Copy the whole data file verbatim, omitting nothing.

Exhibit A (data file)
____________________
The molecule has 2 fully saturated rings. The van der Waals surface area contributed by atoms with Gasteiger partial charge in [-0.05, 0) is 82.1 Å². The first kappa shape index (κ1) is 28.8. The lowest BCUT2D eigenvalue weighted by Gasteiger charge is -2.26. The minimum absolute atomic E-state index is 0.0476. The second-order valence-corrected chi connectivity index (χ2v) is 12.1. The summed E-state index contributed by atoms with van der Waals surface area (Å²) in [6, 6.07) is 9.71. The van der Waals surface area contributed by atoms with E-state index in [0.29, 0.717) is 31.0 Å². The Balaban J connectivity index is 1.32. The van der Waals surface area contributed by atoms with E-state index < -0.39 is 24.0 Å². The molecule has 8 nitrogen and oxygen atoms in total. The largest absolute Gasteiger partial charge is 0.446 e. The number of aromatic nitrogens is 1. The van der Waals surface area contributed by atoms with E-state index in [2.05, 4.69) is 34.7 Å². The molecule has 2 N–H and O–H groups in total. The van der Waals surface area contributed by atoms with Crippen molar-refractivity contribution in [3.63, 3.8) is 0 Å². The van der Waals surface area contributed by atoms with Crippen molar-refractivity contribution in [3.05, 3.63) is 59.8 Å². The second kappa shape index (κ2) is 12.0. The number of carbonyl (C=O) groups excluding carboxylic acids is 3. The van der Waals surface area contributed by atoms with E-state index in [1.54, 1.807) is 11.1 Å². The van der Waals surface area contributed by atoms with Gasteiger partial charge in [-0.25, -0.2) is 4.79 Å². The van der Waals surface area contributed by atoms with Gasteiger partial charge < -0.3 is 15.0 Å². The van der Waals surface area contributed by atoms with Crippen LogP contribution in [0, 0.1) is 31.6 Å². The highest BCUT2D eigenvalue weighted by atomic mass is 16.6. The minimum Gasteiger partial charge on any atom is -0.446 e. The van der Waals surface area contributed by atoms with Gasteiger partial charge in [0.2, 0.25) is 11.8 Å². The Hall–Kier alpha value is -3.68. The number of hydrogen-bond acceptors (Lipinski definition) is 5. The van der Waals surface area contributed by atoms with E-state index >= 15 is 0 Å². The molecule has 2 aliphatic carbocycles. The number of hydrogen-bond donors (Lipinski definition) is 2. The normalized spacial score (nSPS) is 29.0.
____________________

The molecule has 2 fully saturated rings. The van der Waals surface area contributed by atoms with Gasteiger partial charge in [-0.05, 0) is 82.1 Å². The first kappa shape index (κ1) is 28.8. The lowest BCUT2D eigenvalue weighted by Gasteiger charge is -2.26. The minimum absolute atomic E-state index is 0.0476. The second-order valence-corrected chi connectivity index (χ2v) is 12.1. The summed E-state index contributed by atoms with van der Waals surface area (Å²) in [6, 6.07) is 9.71. The van der Waals surface area contributed by atoms with E-state index in [0.29, 0.717) is 31.0 Å². The Balaban J connectivity index is 1.32. The van der Waals surface area contributed by atoms with E-state index < -0.39 is 24.0 Å². The molecule has 8 nitrogen and oxygen atoms in total. The largest absolute Gasteiger partial charge is 0.446 e. The number of aromatic nitrogens is 1. The van der Waals surface area contributed by atoms with E-state index in [2.05, 4.69) is 34.7 Å². The molecule has 2 N–H and O–H groups in total. The van der Waals surface area contributed by atoms with Crippen molar-refractivity contribution in [3.63, 3.8) is 0 Å². The van der Waals surface area contributed by atoms with Crippen molar-refractivity contribution in [3.05, 3.63) is 59.8 Å². The second kappa shape index (κ2) is 12.0. The number of carbonyl (C=O) groups excluding carboxylic acids is 3. The van der Waals surface area contributed by atoms with E-state index in [1.54, 1.807) is 11.1 Å². The van der Waals surface area contributed by atoms with Gasteiger partial charge in [-0.25, -0.2) is 4.79 Å². The van der Waals surface area contributed by atoms with Gasteiger partial charge < -0.3 is 15.0 Å². The van der Waals surface area contributed by atoms with Crippen LogP contribution in [0, 0.1) is 31.6 Å². The highest BCUT2D eigenvalue weighted by atomic mass is 16.6. The minimum Gasteiger partial charge on any atom is -0.446 e. The van der Waals surface area contributed by atoms with Gasteiger partial charge in [0.2, 0.25) is 11.8 Å². The Hall–Kier alpha value is -3.68. The number of hydrogen-bond acceptors (Lipinski definition) is 5. The van der Waals surface area contributed by atoms with E-state index >= 15 is 0 Å². The molecule has 2 aliphatic carbocycles. The number of hydrogen-bond donors (Lipinski definition) is 2. The normalized spacial score (nSPS) is 29.0.